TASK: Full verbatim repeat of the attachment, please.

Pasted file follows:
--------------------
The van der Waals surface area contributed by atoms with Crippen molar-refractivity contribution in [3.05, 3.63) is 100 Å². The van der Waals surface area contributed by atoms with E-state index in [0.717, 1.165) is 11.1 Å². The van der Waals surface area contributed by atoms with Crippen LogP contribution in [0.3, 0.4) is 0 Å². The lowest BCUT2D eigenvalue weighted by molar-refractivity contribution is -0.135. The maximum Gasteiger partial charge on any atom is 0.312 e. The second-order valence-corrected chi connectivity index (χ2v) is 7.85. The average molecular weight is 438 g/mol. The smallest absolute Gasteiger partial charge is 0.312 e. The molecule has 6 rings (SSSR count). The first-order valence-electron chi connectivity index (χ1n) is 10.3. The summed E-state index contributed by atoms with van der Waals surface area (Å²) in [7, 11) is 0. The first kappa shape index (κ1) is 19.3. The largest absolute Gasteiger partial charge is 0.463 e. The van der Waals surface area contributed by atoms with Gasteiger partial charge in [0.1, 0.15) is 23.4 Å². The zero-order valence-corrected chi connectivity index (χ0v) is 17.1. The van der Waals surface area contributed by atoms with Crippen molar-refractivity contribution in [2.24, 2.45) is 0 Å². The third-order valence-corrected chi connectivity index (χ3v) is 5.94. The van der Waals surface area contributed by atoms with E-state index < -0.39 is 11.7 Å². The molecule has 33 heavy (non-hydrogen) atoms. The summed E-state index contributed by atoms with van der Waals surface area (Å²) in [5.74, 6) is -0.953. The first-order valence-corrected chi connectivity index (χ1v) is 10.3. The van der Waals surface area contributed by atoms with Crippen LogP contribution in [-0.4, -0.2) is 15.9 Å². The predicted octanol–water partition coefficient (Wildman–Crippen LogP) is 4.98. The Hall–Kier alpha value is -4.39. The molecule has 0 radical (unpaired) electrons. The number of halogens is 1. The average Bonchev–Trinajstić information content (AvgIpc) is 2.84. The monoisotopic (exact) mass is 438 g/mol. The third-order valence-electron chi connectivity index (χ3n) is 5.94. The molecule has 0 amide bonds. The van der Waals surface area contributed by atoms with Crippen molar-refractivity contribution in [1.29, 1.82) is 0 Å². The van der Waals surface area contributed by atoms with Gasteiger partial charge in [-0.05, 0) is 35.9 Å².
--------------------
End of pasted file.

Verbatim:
The van der Waals surface area contributed by atoms with Crippen molar-refractivity contribution in [3.05, 3.63) is 100 Å². The van der Waals surface area contributed by atoms with E-state index in [0.717, 1.165) is 11.1 Å². The van der Waals surface area contributed by atoms with Crippen LogP contribution in [0.3, 0.4) is 0 Å². The lowest BCUT2D eigenvalue weighted by molar-refractivity contribution is -0.135. The maximum Gasteiger partial charge on any atom is 0.312 e. The second-order valence-corrected chi connectivity index (χ2v) is 7.85. The average molecular weight is 438 g/mol. The smallest absolute Gasteiger partial charge is 0.312 e. The molecule has 6 rings (SSSR count). The first-order valence-electron chi connectivity index (χ1n) is 10.3. The summed E-state index contributed by atoms with van der Waals surface area (Å²) in [7, 11) is 0. The first kappa shape index (κ1) is 19.3. The largest absolute Gasteiger partial charge is 0.463 e. The van der Waals surface area contributed by atoms with Gasteiger partial charge in [0.1, 0.15) is 23.4 Å². The zero-order valence-corrected chi connectivity index (χ0v) is 17.1. The van der Waals surface area contributed by atoms with Crippen molar-refractivity contribution in [2.24, 2.45) is 0 Å². The third-order valence-corrected chi connectivity index (χ3v) is 5.94. The van der Waals surface area contributed by atoms with E-state index < -0.39 is 11.7 Å². The molecule has 33 heavy (non-hydrogen) atoms. The summed E-state index contributed by atoms with van der Waals surface area (Å²) in [5.74, 6) is -0.953. The first-order valence-corrected chi connectivity index (χ1v) is 10.3. The van der Waals surface area contributed by atoms with Crippen LogP contribution in [-0.4, -0.2) is 15.9 Å². The predicted octanol–water partition coefficient (Wildman–Crippen LogP) is 4.98. The Hall–Kier alpha value is -4.39. The molecule has 0 radical (unpaired) electrons. The number of halogens is 1. The average Bonchev–Trinajstić information content (AvgIpc) is 2.84. The monoisotopic (exact) mass is 438 g/mol. The third-order valence-electron chi connectivity index (χ3n) is 5.94. The molecule has 0 amide bonds. The van der Waals surface area contributed by atoms with Crippen molar-refractivity contribution in [1.29, 1.82) is 0 Å². The van der Waals surface area contributed by atoms with Gasteiger partial charge in [-0.05, 0) is 35.9 Å².